Chrome OS, Schmidt said is focused on selling Netbook-class computers to early believers in cloud-based storage. The first devices, which he reiterated will come this year, will use either Intel or ARM chips, have a keyboard and won't have local storage beyond that needed to cache data.
"People who believe in cloud computing, believe in the benefits of Web computing and who are Chrome users will be the target market," he said. "It's probably a large market."
Google Chrome has more than 70 million users, but not all of them switched to Chrome because it's a good platform for Web apps. Few Chrome users will decide that Google Chrome is the only important application they use and migrate to a Chrome OS tablet. Google should promote the tablet as a complementary device for browsing the Web and running Web apps, a device that boots quickly, updates automatically, doesn't require maintenance or security software.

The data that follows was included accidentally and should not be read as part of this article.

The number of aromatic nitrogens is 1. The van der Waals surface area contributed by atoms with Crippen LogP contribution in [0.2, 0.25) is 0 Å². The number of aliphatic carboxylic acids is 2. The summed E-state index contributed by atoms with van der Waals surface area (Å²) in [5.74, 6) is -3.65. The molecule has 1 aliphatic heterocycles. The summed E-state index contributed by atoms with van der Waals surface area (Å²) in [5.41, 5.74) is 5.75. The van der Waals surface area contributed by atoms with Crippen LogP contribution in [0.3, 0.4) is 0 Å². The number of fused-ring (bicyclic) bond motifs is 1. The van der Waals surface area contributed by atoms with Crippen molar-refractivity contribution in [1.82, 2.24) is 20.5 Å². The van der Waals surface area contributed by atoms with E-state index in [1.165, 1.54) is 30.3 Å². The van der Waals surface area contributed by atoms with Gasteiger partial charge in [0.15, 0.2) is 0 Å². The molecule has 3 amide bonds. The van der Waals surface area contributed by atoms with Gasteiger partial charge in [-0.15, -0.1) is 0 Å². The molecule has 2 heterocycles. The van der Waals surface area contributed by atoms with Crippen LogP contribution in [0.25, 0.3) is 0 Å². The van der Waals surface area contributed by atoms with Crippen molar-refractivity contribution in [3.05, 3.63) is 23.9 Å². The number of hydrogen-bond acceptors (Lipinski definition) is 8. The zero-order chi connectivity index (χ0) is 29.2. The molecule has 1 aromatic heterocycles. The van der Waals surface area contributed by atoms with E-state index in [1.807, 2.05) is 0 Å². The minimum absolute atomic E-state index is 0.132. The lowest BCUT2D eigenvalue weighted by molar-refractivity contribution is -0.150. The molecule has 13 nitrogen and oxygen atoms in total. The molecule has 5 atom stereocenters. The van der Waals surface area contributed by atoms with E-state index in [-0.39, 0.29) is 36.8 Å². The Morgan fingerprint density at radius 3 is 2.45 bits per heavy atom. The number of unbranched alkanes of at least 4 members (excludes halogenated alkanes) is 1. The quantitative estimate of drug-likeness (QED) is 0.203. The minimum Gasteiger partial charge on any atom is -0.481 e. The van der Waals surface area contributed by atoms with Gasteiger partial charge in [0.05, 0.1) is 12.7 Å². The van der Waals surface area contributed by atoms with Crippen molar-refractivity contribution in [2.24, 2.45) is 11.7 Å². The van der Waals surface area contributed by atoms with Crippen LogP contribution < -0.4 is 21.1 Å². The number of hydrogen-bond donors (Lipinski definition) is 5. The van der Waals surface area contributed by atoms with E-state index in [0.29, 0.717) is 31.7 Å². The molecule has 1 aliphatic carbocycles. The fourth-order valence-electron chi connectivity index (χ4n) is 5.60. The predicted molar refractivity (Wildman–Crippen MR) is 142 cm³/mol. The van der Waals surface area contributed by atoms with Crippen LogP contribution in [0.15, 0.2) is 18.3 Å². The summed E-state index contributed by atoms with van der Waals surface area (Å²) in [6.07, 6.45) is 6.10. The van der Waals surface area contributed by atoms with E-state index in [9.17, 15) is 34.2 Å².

It's interesting to read Andy Rubin's blog post that explains why Google decided to close the Nexus One online store:
"While the global adoption of the Android platform has exceeded our expectations, the web store has not. It's remained a niche channel for early adopters."